Home Buying

How to Identify and Secure 4 Hidden Hazards Around Your Home

4 Common Safety Hazards Hidden in the HomeHomes often contain many hidden hazards, so it's important for owners to learn how to identify and remedy them. The following information examines four common home hazards and offers solutions on how to fix them.


Falls consistently top the list of the biggest hidden household hazards. Slippery surfaces, objects on the floor, and instability associated with staircases are three of the most common causes.

Loose handrails should be tightened and secured. Homeowners should install safety gates to protect small children from stairways and other areas and apply non-stick treads on uncarpeted steps. Additionally, homeowners should remove all trip hazards from floors, including toys, exercise equipment, and any other items used in common areas. Rugs with non-slip padding prevent slippery floor conditions, while spaces along interior hallways and stairways and outdoors should always be well-lit.

The CDC consistently lists falls as one of the top reasons people need ER visits. One of every five falls results in serious injury, according to statistics. Preventing common types of falls will protect everyone in the home.


In 2018, more than two million poisoning incidents were reported to poison control centers in the U.S. Common household items, including cleaning products, home maintenance, and medications, can cause household poisoning accidents. To prevent these hazards:


These Smart Tech Features Increase Home Value—Does Yours Have Them?

5 Smart Tech Upgrades to Boost a Home's Appeal to Potential BuyersHomeowners looking to increase their home's value can consider investing in smart tech features. While many home renovation projects don't add much of a return on investment (ROI), smart home features typically add worth. As the Internet of Things (IoT) continues to grow, people can essentially connect everything in their households to boost convenience and security.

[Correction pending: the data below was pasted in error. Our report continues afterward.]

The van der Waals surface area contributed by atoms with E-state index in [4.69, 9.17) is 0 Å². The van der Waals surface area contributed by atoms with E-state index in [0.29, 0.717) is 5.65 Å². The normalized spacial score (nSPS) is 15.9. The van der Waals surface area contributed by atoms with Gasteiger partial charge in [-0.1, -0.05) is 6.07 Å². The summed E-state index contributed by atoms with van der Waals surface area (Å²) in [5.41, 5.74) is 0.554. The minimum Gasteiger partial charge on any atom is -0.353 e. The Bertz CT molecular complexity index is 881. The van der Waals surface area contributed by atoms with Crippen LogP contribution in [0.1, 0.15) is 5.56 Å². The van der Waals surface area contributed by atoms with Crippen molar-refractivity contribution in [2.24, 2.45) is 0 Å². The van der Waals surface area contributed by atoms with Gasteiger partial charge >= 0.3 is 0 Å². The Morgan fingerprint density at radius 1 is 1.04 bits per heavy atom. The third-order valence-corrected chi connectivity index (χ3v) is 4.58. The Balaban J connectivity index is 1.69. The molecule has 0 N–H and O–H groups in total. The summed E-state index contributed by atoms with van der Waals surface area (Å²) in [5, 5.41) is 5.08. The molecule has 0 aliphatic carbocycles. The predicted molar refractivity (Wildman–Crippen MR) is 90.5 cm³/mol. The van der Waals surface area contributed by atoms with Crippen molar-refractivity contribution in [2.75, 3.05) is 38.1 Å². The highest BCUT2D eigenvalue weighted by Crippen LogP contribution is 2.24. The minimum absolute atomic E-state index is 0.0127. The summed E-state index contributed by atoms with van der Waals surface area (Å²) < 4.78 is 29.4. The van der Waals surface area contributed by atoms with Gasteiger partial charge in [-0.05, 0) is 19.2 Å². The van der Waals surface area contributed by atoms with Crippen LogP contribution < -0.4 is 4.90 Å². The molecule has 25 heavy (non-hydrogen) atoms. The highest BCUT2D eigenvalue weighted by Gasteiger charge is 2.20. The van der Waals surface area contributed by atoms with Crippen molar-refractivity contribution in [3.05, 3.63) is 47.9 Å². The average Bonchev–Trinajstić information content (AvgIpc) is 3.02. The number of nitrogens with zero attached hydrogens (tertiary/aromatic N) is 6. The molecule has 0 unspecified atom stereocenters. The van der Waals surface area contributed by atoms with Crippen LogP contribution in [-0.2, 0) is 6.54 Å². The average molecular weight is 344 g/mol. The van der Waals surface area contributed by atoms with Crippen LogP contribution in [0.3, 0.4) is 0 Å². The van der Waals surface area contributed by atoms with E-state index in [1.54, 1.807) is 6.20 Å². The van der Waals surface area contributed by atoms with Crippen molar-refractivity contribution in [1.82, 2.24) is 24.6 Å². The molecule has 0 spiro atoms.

Once connected, all that's needed is a push of a button, a voice command, or a smartphone to use as a “remote control.” The best smart tech upgrades to consider adding to homes right now include the following options.

Smart Thermostats: Convenient Energy Management

In 2018, a smart-home survey revealed 77 percent of potential homebuyers wanted smart thermostats. Current data support these findings; this year, smart thermostats are among the three leading technologies desired in a home.

The appeal is easy to see. Smart thermostats not only adjust to occupants' energy consumption, but they can also be programmed or controlled remotely with a smart device. The best thing for homeowners? It's not an expensive device and, for the most part, brings a full ROI.

Smart Security: Keeping a Home Safe Remotely

Smart security features are also one of the top features buyers seek. Roughly 65 percent want smart security cameras, security locks, and doorbells. Security cameras and smart doorbells allow buyers to see and communicate with anyone who visits their home, even if the...

Sustainable Technology and Its Advantages in Residential Construction

Concepts in Sustainable Building: Trends, Materials and PracticesHomebuyers and construction professionals have begun to embrace more concepts of sustainability and responsibility when building new homes. Thanks to the growing affordability and access to eco-friendly materials and more intelligent technology, going green has never been easier. The following information explores sustainable building technology and its advantages in residential construction.

What Exactly Is Sustainability in Home Building?

Statistics estimate that 35–40 percent of carbon monoxide emissions are attributable to the construction industry as a whole. These numbers are why the concept of sustainable building has come to the forefront in consumers' and contractors' minds. Eco-friendly home building aims to minimize the waste and energy expended during construction and put forth the greatest efforts possible to utilize biodegradable and renewable products.

Another aspect of creating a sustainable home is establishing a green home environment. Here are some concepts that builders are employing today to help ensure the least damage possible is suffered by both the planet and the home's occupants.

Using Biodegradable Materials in Home Construction

Biodegradable materials are classified in three ways: those crafted from recyclables, those that can be recycled post-use, and those that do not harm the environment during their creation. Some affordable ways to incorporate their use in construction and remodeling are to consider:

  • No or low-VOC carpeting and paints
  • Using green insulation
  • Eco-friendly flooring and countertops...

Why Proper Inspections Impact Your Buyer's Decisions